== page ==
09 January 2006
This small town located only 15 miles east of Salem gained its name from one of its first settlers, Drury Stayton. Stayton built a sawmill along the North Santiam River in 1870, and helped to plat the downtown area, which was incorporated in 1891.
Stayton wanted to name the town Florence, in honor of his daughter, but was hindered from doing so because a town along the coast had already laid claim to that name. Instead, he bestowed the name upon one of the main streets. On Florence Street, you will find a row of four tidy bungalows originally used as worker’s cottages due to their proximity to the mills once located on Water Street. The steady supply of water from the North Santiam River was a cheap way to generate energy, and the area soon became a hub for the town’s growing businesses.
A walking tour of the notable buildings along Second and Third Avenues will showcase a time when masonry work was common. The Diedrich Building at 195 Third Avenue still retains the original entryways and display windows as when it was built in 1912. You’ll find another example of concrete stonework at 122 Third Avenue, the Independent Order of Odd Fellows Building.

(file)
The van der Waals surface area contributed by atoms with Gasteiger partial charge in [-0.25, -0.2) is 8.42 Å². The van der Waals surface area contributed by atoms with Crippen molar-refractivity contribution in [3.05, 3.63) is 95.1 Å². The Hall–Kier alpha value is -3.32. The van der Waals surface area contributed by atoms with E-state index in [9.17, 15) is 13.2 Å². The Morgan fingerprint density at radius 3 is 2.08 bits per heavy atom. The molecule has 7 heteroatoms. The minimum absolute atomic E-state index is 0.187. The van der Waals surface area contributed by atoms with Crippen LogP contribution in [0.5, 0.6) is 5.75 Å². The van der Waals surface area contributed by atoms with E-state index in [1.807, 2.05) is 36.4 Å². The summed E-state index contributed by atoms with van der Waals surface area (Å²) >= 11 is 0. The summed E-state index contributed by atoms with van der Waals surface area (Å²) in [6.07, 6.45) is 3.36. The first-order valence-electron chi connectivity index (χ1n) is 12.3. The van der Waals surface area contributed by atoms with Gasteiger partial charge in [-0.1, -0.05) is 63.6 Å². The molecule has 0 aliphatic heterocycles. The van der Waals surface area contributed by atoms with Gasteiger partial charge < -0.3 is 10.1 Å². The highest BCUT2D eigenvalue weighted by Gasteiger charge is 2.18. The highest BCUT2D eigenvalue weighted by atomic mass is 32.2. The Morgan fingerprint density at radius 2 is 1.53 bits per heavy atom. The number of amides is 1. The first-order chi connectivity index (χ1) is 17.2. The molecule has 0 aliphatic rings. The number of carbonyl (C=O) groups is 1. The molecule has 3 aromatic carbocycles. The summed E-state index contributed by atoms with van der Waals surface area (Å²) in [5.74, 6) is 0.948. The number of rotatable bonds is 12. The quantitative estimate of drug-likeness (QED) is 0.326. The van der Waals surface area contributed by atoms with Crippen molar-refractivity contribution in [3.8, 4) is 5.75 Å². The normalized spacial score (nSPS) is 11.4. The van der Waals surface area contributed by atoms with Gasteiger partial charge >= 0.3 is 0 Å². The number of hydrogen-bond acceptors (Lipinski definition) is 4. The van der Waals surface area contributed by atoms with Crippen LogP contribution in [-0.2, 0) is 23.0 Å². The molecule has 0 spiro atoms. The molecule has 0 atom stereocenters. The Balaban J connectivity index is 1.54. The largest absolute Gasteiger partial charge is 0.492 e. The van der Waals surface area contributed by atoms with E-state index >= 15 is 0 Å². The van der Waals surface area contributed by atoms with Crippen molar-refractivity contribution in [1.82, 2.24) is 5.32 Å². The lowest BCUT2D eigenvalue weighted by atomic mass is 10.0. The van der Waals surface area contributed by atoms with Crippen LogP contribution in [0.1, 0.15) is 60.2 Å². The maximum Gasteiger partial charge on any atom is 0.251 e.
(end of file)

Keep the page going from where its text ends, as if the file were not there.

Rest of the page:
When your feet tire of walking, a visit to the Santiam Historical Society Museum at 260 N Second Avenue will allow you to view historical photographs and memorabilia of the local area. The museum itself is housed in the building originally constructed as the Stayton Women’s Club in 1927. The museum is open on Saturdays from 1-4 pm.
The historical society’s current project is the renovation of the Charles and Martha Brown House at 421 First Avenue. Once a stunning example of the Queen Anne style, the community is hoping once again to see this 1903 house return to its position as one of the most elegant residences in town.
No trip to Stayton would be complete without a walk across the Stayton-Jordan covered bridge at Pioneer Park. This replica replaces the original, which once spanned Thomas Creek in neighboring Scio, and burned in 1994. Be sure to bring along a picnic so that you can enjoy this wooded park, which also has play equipment and walking paths. The park will host the fourth annual Oregon Covered Bridge Festival this September with tours, information, and activities for the entire family.